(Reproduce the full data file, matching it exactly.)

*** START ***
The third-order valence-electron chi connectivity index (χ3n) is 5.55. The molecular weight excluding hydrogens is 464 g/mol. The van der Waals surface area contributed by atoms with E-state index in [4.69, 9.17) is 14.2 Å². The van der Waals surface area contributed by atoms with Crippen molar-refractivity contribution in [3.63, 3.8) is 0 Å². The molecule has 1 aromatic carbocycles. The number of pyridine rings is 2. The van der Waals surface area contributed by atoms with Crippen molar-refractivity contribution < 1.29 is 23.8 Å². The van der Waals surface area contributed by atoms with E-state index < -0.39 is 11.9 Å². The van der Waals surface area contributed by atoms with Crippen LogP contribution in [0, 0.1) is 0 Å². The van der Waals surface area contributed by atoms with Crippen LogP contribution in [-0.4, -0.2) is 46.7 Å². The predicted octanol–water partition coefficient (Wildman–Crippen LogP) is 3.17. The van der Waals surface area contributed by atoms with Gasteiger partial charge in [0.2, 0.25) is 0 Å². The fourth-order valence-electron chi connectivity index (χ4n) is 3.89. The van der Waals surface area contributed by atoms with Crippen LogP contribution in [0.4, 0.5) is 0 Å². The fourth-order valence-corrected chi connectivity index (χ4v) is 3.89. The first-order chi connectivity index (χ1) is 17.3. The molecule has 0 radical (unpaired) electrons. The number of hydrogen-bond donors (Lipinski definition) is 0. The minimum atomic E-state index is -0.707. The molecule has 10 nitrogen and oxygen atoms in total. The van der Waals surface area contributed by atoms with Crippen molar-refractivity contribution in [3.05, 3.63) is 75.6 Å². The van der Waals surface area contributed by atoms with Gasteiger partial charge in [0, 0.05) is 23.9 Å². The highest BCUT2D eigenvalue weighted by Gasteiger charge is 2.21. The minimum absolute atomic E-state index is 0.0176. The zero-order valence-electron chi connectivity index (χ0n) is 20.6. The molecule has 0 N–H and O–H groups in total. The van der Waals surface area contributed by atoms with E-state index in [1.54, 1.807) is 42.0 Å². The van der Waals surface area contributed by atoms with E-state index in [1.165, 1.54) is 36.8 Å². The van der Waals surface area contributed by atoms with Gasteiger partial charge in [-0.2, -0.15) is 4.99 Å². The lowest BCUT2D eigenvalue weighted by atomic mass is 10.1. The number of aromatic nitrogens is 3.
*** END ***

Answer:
The third-order valence-electron chi connectivity index (χ3n) is 5.55. The molecular weight excluding hydrogens is 464 g/mol. The van der Waals surface area contributed by atoms with E-state index in [4.69, 9.17) is 14.2 Å². The van der Waals surface area contributed by atoms with Crippen molar-refractivity contribution in [3.63, 3.8) is 0 Å². The molecule has 1 aromatic carbocycles. The number of pyridine rings is 2. The van der Waals surface area contributed by atoms with Crippen molar-refractivity contribution < 1.29 is 23.8 Å². The van der Waals surface area contributed by atoms with E-state index < -0.39 is 11.9 Å². The van der Waals surface area contributed by atoms with Crippen LogP contribution in [0, 0.1) is 0 Å². The van der Waals surface area contributed by atoms with Crippen LogP contribution in [-0.4, -0.2) is 46.7 Å². The predicted octanol–water partition coefficient (Wildman–Crippen LogP) is 3.17. The van der Waals surface area contributed by atoms with Gasteiger partial charge in [0.2, 0.25) is 0 Å². The fourth-order valence-electron chi connectivity index (χ4n) is 3.89. The van der Waals surface area contributed by atoms with Crippen LogP contribution in [0.4, 0.5) is 0 Å². The fourth-order valence-corrected chi connectivity index (χ4v) is 3.89. The first-order chi connectivity index (χ1) is 17.3. The molecule has 0 radical (unpaired) electrons. The number of hydrogen-bond donors (Lipinski definition) is 0. The minimum atomic E-state index is -0.707. The molecule has 10 nitrogen and oxygen atoms in total. The van der Waals surface area contributed by atoms with Crippen molar-refractivity contribution in [3.05, 3.63) is 75.6 Å². The van der Waals surface area contributed by atoms with Gasteiger partial charge in [0, 0.05) is 23.9 Å². The highest BCUT2D eigenvalue weighted by Gasteiger charge is 2.21. The minimum absolute atomic E-state index is 0.0176. The zero-order valence-electron chi connectivity index (χ0n) is 20.6. The molecule has 0 N–H and O–H groups in total. The van der Waals surface area contributed by atoms with E-state index in [1.54, 1.807) is 42.0 Å². The van der Waals surface area contributed by atoms with E-state index in [1.165, 1.54) is 36.8 Å². The van der Waals surface area contributed by atoms with Gasteiger partial charge in [-0.2, -0.15) is 4.99 Å². The lowest BCUT2D eigenvalue weighted by atomic mass is 10.1. The number of aromatic nitrogens is 3.